Woman Says Hospital Removed Both Of Her Healthy Kidneys

Woman Says Hospital Removed Both Of Her Healthy Kidneys

Dialysis equipment are lined up in a hallway. People who have had one or both kidneys removed as well as those with compromised kidneys may require routine dialysis in order to maintain life.   ( Irvin Calicut | Wikimedia Commons )

A woman in Colorado is claiming that doctors removed both of her healthy kidneys, telling her that the procedure is necessary. She is now considering legal action over the procedure that changed her life.
Kidney Surger
In Colorado, 73-year-old Linda Woolley is considering taking legal action against the University of Colorado Hospital after doctors allegedly removed both of her healthy kidneys last May. Evidently, the doctors informed Woolley that they had to remove her kidneys because she likely had kidney cancer. However, the biopsy results from March 2018 revealed that there was “evidence of malignancy,” while biopsy results after the surgery showed “no evidence of carcinoma,” which means that there are no traces of cancer.
As a result of losing both of her healthy kidneys, Woolley now has to undergo four-hour dialysis treatments three times a week to maintain her life, and requires at least one healthy kidney. Unfortunately, the waiting time for kidney transplants may go for as long as seven years.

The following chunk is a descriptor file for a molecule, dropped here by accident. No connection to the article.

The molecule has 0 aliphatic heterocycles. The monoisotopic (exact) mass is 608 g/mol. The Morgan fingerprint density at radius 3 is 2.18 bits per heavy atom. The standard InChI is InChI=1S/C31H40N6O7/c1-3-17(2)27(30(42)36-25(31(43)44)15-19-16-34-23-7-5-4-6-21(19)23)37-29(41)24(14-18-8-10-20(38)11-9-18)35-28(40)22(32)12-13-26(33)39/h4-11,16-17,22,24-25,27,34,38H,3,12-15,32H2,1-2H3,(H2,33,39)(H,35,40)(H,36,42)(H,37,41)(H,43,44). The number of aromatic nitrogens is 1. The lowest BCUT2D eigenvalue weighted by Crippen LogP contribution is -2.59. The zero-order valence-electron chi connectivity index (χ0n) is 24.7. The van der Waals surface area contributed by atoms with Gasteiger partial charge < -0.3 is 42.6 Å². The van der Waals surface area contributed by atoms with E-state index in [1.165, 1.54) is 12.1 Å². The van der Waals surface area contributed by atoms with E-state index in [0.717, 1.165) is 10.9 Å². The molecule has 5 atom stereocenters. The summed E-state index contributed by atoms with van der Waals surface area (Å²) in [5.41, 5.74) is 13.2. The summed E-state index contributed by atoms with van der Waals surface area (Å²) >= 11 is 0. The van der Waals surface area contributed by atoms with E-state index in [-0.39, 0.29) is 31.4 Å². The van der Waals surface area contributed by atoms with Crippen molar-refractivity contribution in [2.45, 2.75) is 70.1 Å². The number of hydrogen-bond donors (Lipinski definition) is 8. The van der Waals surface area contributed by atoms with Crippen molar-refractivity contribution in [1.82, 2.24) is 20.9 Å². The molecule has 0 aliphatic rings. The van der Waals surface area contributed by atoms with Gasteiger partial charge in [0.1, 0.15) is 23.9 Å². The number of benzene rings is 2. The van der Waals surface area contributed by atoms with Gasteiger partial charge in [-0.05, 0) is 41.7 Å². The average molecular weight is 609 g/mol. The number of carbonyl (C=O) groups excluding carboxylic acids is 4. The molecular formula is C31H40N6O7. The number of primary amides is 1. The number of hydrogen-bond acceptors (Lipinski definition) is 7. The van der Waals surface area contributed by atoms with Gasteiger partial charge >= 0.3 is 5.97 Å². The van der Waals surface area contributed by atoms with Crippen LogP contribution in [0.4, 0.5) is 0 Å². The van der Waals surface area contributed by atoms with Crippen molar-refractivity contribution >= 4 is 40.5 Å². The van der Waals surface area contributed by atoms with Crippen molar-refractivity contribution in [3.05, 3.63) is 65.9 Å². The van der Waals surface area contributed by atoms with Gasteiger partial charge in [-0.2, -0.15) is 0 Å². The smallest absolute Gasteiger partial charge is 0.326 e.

Naturally, Woolley is unhappy about the situation she is in now, saying that the dialysis treatments rob her of her life no matter how much she gets used to it.
That said, since talking to a local news station about her situation, at least nine people who are willing to donate their kidney have contacted the station.

Nephrectomy
A nephrectomy is the surgical removal of the kidney, whether one or both, or partially or completely. The people who need to undergo a nephrectomy may be those with injured, diseased, or cancerous kidneys, but it is also done to an organ donor to remove the healthy organ for donation.
Interestingly, people only need one kidney even if we have two of them since a single kidney can work just as well as two. However, people who have injured or disease kidneys, or those who have had both of their kidneys removed require dialysis or a transplant in order to survive.
Although a majority of kidney donors live long and full lives with just one kidney, they still require regular testing to see how well the kidney is working.

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